Rough Cuts has used a fair few epithets to describe Emmerdale over the years, but "exotic" has never been one of them.
But apparently Anne Hathaway thinks ITV's rural soap is the best thing since powdered egg, and who would Rough Cuts be to argue with the wife of William Shakespeare?
Last night Ms Hathaway was out on the town (specifically, Westfield shopping centre in the heart of London's glittering Shepherd's Bush) at the premiere of Lone Scherfig's romantic drama One Day, and inevitably a question arose about how she came by the new-found Leeds twang in her voice.
To the surprise of many, Hathaway cited watching Emmerdale as one of the key primers for her Yorkshire vocal training, going on to heap praise on the programme: "Emmerdale's great. We don't have programmes like that in America so it was actually quite exotic for me."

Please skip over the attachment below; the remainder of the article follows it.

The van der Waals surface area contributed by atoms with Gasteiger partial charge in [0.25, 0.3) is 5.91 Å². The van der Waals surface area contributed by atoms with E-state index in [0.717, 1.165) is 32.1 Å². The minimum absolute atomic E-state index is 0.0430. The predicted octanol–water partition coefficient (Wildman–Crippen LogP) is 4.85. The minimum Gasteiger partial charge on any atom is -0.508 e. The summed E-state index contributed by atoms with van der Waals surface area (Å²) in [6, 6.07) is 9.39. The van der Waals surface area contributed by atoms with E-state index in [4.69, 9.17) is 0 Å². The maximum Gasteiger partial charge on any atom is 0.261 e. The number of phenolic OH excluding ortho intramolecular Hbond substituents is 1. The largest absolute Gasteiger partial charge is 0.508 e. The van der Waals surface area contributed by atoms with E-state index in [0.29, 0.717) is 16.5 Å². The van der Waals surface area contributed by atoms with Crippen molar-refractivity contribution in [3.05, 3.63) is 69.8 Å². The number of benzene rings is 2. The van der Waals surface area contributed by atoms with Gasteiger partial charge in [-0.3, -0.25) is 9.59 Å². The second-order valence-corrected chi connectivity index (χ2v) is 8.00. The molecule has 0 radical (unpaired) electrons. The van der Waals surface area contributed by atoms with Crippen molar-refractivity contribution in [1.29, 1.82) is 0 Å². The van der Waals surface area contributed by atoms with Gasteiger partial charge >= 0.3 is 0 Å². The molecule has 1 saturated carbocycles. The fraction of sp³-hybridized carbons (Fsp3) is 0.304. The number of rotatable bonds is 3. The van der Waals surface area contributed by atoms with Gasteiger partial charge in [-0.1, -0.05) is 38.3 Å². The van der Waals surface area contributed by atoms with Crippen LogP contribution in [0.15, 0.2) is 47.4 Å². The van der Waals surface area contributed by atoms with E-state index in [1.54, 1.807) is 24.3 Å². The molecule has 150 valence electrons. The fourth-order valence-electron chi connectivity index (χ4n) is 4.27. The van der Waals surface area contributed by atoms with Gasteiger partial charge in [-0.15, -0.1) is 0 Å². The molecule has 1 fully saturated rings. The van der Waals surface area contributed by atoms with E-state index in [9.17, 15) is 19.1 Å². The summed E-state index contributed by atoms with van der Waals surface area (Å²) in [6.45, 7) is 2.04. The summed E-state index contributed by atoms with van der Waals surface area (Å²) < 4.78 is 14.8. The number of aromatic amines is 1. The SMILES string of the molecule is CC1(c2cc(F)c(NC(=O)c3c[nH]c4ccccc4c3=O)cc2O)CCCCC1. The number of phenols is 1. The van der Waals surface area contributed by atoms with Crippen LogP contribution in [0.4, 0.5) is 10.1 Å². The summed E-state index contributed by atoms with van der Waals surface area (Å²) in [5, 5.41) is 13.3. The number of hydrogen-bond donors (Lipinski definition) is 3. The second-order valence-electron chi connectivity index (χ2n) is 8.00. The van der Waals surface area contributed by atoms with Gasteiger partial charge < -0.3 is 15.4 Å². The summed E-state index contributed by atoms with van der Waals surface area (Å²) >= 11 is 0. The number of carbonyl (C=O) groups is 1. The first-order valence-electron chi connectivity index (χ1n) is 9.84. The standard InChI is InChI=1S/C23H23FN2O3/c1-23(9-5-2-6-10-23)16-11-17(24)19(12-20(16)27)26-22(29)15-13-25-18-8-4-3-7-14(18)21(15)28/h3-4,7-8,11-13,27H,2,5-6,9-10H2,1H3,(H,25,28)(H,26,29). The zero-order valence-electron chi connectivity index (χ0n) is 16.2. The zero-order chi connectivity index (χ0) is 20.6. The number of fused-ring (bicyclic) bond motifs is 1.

Well indeed. After all, the Dingle family doesn't really have an American counterpart, does it?
However, the jury’s still out over whether she might have been better off with Linguaphone rather than the popular ITV soap opera to teach her the subtleties of northern dialect, as critics have generally been less than kind about the Brooklyn-born actress's attempts to mimic a local of the Yorkshire Dales.
Indeed, even the film's Danish director, Lone Scherfig, has in the past raised the issue. Speaking of Hathaway's accent she said: "Yes it is a concern... but they're actors and actors they always play things that they are not, that's part of their job."
Still, Anne’s revelations about the source of her spiffy new accent poses an interesting question: could beleaguered British broadcasters battle their way out of recession by exporting tapes of Byker Grove, Brookside or Pobol y Cwm to drama colleges in the States…? To paraphrase Pink Floyd, we don’t need no elocution; we’ve got Jimmy Corkhill.